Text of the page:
Jekyll and Hyde
The Old Vic
The Old Vic
Appropriately, for a show in which the protagonist has a split personality, Drew McOnie’s adaptation of Jekyll and Hyde shows a wide range of influences and styles.
The story, set in the late 1950s/ early 1960s, owes as much to the musical The Little Shop of Horrors as to the original tale by Robert Louis Stevenson. Rather than a scientist obsessed by the balance between good and evil, Dr Jekyll (Daniel Collins) is a timid florist who discovers his own blood is the ingredient needed to make a serum prompting flowers into bloom. The scent of the flowers is possibly addictive and also has an unexpected effect on Dr Jekyll, transforming the shy wallflower into Mr Hyde (Tim Hodges). Hyde is confident and unafraid of conflict which puts in danger Dahlia (Rachel Muldoon) who has attracted the attention of Dr Jekyll but is currently in a relationship with an aggressive boyfriend.
Grant Olding’s score reflects the period with cool, traditional jazz and early rock ’n’ roll. The introduction of Mr Hyde, however, features a blast of distorted electric guitar chords which would become commonplace later in the 1960s. Hyde, therefore, prompts fear and attracts interest in equal measure not just as a monstrous presence but also as a representative of change and vision of the future. As a character, however, Hyde is a throwback to cavemen times—he struts aggressively around the stage but has little interest in seduction or even sex—his brutal encounters all seem to end in violence rather than pleasure.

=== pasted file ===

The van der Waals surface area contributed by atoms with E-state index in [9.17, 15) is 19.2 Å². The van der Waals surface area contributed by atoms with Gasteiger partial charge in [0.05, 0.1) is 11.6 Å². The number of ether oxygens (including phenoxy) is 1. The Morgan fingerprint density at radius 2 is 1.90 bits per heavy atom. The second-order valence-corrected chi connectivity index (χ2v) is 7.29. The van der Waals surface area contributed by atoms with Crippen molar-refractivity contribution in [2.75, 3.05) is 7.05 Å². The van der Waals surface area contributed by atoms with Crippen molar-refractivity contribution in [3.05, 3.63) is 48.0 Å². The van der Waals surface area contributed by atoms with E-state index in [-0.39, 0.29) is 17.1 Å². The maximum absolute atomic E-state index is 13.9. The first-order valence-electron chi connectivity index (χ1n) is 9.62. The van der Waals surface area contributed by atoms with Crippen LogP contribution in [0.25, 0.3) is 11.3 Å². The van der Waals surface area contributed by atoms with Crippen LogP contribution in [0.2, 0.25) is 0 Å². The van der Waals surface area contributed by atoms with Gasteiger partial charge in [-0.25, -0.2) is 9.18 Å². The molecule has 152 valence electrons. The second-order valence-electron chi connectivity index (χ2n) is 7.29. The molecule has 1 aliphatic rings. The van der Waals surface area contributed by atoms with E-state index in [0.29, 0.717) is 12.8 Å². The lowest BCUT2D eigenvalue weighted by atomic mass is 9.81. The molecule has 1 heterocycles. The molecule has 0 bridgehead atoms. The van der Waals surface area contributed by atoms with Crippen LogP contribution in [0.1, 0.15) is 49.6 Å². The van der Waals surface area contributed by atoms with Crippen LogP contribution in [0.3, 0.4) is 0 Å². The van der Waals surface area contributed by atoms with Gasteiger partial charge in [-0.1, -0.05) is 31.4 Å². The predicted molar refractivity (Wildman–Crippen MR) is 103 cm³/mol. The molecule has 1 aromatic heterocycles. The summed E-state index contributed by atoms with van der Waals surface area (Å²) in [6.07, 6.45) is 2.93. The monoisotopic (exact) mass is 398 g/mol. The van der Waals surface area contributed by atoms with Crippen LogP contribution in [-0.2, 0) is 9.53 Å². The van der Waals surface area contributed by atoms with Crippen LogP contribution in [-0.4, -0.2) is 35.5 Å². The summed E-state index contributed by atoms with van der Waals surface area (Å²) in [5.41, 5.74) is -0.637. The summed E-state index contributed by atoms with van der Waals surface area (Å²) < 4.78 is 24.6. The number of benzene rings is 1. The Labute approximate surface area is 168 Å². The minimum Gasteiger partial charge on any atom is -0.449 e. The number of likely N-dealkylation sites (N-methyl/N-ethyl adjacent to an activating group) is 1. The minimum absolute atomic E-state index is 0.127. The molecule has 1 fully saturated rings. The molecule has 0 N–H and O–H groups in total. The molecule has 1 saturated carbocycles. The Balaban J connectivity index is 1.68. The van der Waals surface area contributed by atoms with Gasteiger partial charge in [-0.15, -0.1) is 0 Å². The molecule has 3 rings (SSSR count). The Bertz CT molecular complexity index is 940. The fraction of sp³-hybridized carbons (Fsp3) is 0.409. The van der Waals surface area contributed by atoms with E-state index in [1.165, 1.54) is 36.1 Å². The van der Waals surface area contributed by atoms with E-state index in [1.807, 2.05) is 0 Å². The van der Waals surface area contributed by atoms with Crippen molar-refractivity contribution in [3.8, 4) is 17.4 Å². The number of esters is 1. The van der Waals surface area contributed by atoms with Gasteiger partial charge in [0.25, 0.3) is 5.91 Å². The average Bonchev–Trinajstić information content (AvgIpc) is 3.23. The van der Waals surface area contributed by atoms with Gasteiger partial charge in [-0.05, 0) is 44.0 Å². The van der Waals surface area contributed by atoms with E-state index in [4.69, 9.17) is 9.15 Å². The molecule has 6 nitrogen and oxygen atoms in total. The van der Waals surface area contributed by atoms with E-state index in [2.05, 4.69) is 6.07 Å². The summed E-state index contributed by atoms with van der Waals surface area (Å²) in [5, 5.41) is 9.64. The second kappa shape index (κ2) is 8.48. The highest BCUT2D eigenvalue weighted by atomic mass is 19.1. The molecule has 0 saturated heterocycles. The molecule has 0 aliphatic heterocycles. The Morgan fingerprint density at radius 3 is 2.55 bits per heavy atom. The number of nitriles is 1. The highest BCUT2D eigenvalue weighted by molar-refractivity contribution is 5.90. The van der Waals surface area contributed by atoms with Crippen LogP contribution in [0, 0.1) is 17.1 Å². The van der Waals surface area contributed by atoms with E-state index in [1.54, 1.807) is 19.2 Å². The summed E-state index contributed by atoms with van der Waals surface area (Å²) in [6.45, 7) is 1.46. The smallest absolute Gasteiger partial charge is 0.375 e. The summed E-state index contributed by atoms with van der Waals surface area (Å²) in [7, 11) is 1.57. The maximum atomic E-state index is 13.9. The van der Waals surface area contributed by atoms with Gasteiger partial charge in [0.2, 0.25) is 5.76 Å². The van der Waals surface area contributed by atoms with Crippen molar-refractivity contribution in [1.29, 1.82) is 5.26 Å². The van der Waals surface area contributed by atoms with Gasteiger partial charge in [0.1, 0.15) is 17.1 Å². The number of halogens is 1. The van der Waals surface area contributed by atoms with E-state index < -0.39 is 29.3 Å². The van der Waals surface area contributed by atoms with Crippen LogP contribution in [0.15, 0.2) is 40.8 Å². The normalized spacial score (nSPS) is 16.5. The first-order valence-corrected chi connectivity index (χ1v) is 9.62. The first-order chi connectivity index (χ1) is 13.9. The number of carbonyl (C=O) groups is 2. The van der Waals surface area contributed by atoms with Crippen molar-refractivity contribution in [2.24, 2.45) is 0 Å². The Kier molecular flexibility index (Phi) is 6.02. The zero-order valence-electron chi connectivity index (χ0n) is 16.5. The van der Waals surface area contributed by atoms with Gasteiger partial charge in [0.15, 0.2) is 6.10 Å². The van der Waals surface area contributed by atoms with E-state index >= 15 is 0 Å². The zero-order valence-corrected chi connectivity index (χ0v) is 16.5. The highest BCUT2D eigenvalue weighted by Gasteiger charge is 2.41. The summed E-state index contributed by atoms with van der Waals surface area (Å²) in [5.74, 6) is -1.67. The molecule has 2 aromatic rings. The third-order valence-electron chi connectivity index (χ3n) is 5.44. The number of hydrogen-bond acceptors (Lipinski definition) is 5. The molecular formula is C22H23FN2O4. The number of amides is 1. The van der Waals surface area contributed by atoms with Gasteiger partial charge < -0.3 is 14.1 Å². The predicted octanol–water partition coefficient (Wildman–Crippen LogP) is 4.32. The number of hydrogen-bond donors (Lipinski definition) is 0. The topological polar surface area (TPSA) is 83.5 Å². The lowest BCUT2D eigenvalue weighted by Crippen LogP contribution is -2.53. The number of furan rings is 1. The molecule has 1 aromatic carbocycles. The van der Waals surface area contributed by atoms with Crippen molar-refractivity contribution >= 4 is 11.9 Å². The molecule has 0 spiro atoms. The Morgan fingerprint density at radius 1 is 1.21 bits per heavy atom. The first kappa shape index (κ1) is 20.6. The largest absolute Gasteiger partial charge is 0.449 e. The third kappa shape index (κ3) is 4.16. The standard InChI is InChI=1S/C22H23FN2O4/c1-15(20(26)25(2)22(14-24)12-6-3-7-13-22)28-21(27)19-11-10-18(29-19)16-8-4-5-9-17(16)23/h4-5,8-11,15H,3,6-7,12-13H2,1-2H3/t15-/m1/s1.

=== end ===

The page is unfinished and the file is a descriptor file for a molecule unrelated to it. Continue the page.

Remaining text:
Drew McOnie’s choreography encompasses a wide range of styles, some of which may seem out of place in a horror story. The courtship between Jekyll and Dahlia is initially staged as a classic Hollywood musical with light, breezy dance steps. There is the sense of a loss of innocence moving to full-on corruption. The dance moves become more sensuous with couples entwined and the final scene concludes with full grisly horror of corpses rising from the tomb to dance and a murderer dancing with the body of his victim.
Daniel Collins shows the full extent of Dr Jekyll’s corruption. Initially, he is an awkward but charming character and his scenes as a harassed florist trying to cope with the unexpected demand for his flowers are genuinely funny. However, Collins makes clear the real danger for Dr Jekyll is not transformation into Mr Hyde but rather his own descent into immorality.
Jekyll and Hyde is unlikely to please everyone—too irreverent for purists and too light-hearted to satisfy horror fans. Yet concentrating on the damnation of an individual, rather than analysis of abstract concepts like good and evil, makes a compelling production performed with rare enthusiasm.
Reviewer: David Cunningham